Last Sunday I ran in a half marathon with my dad. His first, my second. I have been too frustrated and embarrassed by my performance I haven't written about it. But of course I have to write. It's the only way I can let go of the frustration.
I will admit that it wasn't until the last month or so was I feeling it on my training runs. The first four weeks I think I was tired and I realize I hate running in hot and humid weather. I was debating on whether or not to run the Parks Half Marathon. I was going to use it as a training run for another half in October. But when no one else was interested I decided to bag it until my dad showed interest. We decided to run it together and I put it back on my racing schedule. I was very excited to run with my dad. I have always (and still do) looked for affirmation and approval from my parents. I was excited to be doing something that my dad enjoys doing. My dad enjoys running. Over the last 9 years I have asked him to run a race or two with me, 5Ks or 5 milers, and he kept saying how his knees hurt and wasn't up for it. I kept running and I kept racing. He ran with the wounded warriors at work and paced them through some 10 milers. My dad is a life long runner and has never run in a half marathon. It's kind of crazy that I ran one before he did, but he was never interested until now.
I struggled through a lot of my training runs and was finally refitted with a new pair of shoes. The new shoes were amazing and I was able to run without knee, hip, and ankle pain. As the date loomed closer the more excited I became. For the first time ever I ran 13 miles and then a week later 14.51 miles for training runs. They were slower than race pace, but everything I read said that was to be expected. I was just working on endurance.
For this half marathon I added hill training and interval training. I participated in a run clinic to work on my form and I ran more than I ever have in my life.
The day of the race I was excited and nervous. I made sure I had everything ready. In trying to prepare for getting out of the house I realized I didn't have time to make my usual running breakfast of rice and beans in a tortilla and went with almonds and a bagel. I've eaten that before and thought it would sustain me. I also drank a small bottle of water and I was ready to go.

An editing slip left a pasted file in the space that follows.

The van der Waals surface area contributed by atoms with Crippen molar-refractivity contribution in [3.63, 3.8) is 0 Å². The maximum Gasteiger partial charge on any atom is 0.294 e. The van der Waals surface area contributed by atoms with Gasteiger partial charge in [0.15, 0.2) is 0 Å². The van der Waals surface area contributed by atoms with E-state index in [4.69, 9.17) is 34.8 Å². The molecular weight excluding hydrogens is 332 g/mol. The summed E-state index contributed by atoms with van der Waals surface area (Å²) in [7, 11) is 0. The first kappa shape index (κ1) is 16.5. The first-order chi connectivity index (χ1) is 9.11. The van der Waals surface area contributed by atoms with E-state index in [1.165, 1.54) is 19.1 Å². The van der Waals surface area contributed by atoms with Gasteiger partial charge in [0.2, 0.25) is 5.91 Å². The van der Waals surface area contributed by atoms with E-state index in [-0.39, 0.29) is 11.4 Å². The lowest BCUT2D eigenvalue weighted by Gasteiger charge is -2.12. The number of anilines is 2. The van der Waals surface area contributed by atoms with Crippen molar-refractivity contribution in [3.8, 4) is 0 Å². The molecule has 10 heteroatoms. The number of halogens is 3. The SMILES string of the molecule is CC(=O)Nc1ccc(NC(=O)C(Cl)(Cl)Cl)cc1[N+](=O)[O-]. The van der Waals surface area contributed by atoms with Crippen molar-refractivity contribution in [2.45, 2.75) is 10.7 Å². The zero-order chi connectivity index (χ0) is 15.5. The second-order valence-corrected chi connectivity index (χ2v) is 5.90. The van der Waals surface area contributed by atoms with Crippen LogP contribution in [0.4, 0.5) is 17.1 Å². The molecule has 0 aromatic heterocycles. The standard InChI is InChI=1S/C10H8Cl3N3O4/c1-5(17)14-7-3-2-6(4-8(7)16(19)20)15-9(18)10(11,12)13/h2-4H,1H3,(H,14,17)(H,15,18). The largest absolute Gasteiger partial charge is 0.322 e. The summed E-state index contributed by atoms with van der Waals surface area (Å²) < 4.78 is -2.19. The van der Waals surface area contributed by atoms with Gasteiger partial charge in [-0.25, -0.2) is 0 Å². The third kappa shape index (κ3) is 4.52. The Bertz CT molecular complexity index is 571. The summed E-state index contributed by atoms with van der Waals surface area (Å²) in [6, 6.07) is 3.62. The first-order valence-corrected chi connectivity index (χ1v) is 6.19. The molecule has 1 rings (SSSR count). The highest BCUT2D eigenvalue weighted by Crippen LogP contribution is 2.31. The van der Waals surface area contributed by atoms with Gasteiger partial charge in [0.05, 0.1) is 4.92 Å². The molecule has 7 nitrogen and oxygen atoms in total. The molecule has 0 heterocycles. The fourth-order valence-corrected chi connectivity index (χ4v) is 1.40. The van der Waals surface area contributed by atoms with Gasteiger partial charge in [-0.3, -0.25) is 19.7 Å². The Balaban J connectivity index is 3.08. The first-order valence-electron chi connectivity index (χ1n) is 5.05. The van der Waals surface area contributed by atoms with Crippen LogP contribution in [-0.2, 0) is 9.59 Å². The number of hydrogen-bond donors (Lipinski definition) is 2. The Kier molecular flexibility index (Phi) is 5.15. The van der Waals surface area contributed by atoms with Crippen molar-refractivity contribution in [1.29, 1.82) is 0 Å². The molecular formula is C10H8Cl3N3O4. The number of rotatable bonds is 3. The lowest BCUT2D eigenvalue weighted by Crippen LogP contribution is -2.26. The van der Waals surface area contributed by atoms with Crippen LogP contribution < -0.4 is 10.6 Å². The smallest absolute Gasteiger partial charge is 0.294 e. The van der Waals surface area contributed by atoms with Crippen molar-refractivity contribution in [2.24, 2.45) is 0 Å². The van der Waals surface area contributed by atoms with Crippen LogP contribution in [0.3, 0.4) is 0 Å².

My dad, friend, and I made it to the race start. It was in the low 60s and cloudy when we started. It even started to drizzle just a tiny little bit just as we passed the race clock at the start of the race. It was still a little too warm for me, but manageable. I've been in races where it was 80 degrees and sunny at the start.
Dad and I decided to start with the 2:40 pace group so that we would start slower in the beginning and go for a negative split. We planned to pick up the pace around the halfway point. I had the beginnings of plantar fasciitis and foolishly (?) took an Aleve before we left the house. I usually stay away from aspirin and whatnot for long runs, but I knew that I would be running faster and I wanted to stave off any unwanted pain. I spoke to the 2:40 pacer and she said she would keep a 12:12 mile. I thought that was more than doable and followed her when it was our turn to start. It was crowded at the start and it took some time to move beyond the crowd of people. When my Garmin went off at mile 1 I realized we were starting way too fast for what I thought would be a comfortable pace. We hit the first mile in the low elevens and the next three miles we were in the high tens and low elevens. Now my dad naturally runs about 3 minutes faster per mile than I do. He was more than comfortable with this pace. I was concerned that it was too fast. I even stopped to walk to fix my gait a few times. My gait was off because of the plantar fasciitis. At mile 4 I decided to walk up the hill known as The Silencer. I was warned about it and decided with my nagging pain to take it at a fast walk versus a run. It was a good decision. We were up and over in no time. However, between mile 4 and 5 I looked up into the sky because I thought it was raining and when I rubbed my hand over my face I realized that I had small salt balls coming off my face. That's not a good sign. I was a little concerned but we kept running. After an hour of running I refueled with sport beans and got a little pick up at mile 6 and I was feeling better. Dad estimated that we would finish well within our goal of 2:30 and 2:40. The pacer was still quite a ways ahead of us, but we were fine. We saw my mom, my husband, and my kids around mile 8 and it was so nice to see them. Hubby even had some fresh orange slices ready to give to me. I thought it would help pick me up. But it didn't. It began to unravel for me at mile 8 when I felt the need to pee and couldn't when I got into the port-a-potty. I tried again at mile 10 and was becoming really concerned that I couldn't go. I had been drinking water at every station which were stationed just about 2 miles apart. I should have taken in some Gatorade, but it makes my stomach hurt so I just kept to drinking water and pouring it down my back. My dad didn't seemed concerned about my inability to urinate so we kept running. By this time the 2:45 pacer had passed us and I couldn't keep up. I kept falling further and further behind. I just couldn't do it. We saw Mom, Hubby, and the kids just before mile 12 and that was nice. They cheered and gave us fist bumps and I loved them for that. They are the best!